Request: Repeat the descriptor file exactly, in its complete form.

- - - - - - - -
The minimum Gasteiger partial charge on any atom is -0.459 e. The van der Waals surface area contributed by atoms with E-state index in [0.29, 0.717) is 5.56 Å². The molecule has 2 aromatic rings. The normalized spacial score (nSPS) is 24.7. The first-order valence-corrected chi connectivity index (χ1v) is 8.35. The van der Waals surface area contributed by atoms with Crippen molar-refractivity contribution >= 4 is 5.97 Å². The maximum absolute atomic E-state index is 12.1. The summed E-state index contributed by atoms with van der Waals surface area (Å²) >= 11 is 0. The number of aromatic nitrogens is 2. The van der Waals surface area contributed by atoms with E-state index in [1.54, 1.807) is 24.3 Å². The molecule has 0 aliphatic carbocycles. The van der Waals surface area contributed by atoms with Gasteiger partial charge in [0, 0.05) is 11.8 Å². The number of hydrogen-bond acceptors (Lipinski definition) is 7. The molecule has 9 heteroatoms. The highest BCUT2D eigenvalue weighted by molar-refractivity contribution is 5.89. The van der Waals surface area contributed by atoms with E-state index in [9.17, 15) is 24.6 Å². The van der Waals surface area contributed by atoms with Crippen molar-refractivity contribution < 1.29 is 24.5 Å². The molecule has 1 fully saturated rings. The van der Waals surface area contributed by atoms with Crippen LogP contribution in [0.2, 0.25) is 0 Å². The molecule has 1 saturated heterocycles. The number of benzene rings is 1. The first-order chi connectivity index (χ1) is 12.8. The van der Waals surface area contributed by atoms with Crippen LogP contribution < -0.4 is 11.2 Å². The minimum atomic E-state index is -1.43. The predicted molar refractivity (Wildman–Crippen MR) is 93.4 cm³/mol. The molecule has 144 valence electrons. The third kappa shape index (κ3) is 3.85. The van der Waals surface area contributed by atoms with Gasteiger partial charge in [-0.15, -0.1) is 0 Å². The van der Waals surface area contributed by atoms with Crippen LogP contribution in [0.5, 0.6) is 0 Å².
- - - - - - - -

The minimum Gasteiger partial charge on any atom is -0.459 e. The van der Waals surface area contributed by atoms with E-state index in [0.29, 0.717) is 5.56 Å². The molecule has 2 aromatic rings. The normalized spacial score (nSPS) is 24.7. The first-order valence-corrected chi connectivity index (χ1v) is 8.35. The van der Waals surface area contributed by atoms with Crippen molar-refractivity contribution >= 4 is 5.97 Å². The maximum absolute atomic E-state index is 12.1. The summed E-state index contributed by atoms with van der Waals surface area (Å²) >= 11 is 0. The number of aromatic nitrogens is 2. The van der Waals surface area contributed by atoms with E-state index in [1.54, 1.807) is 24.3 Å². The molecule has 0 aliphatic carbocycles. The van der Waals surface area contributed by atoms with Gasteiger partial charge in [0, 0.05) is 11.8 Å². The number of hydrogen-bond acceptors (Lipinski definition) is 7. The molecule has 9 heteroatoms. The highest BCUT2D eigenvalue weighted by molar-refractivity contribution is 5.89. The van der Waals surface area contributed by atoms with E-state index in [9.17, 15) is 24.6 Å². The van der Waals surface area contributed by atoms with Crippen molar-refractivity contribution < 1.29 is 24.5 Å². The molecule has 1 fully saturated rings. The van der Waals surface area contributed by atoms with Crippen LogP contribution in [0.2, 0.25) is 0 Å². The molecule has 1 saturated heterocycles. The number of benzene rings is 1. The first-order chi connectivity index (χ1) is 12.8. The van der Waals surface area contributed by atoms with Crippen LogP contribution < -0.4 is 11.2 Å². The minimum atomic E-state index is -1.43. The predicted molar refractivity (Wildman–Crippen MR) is 93.4 cm³/mol. The molecule has 144 valence electrons. The third kappa shape index (κ3) is 3.85. The van der Waals surface area contributed by atoms with Gasteiger partial charge in [-0.15, -0.1) is 0 Å². The van der Waals surface area contributed by atoms with Crippen LogP contribution in [0.5, 0.6) is 0 Å².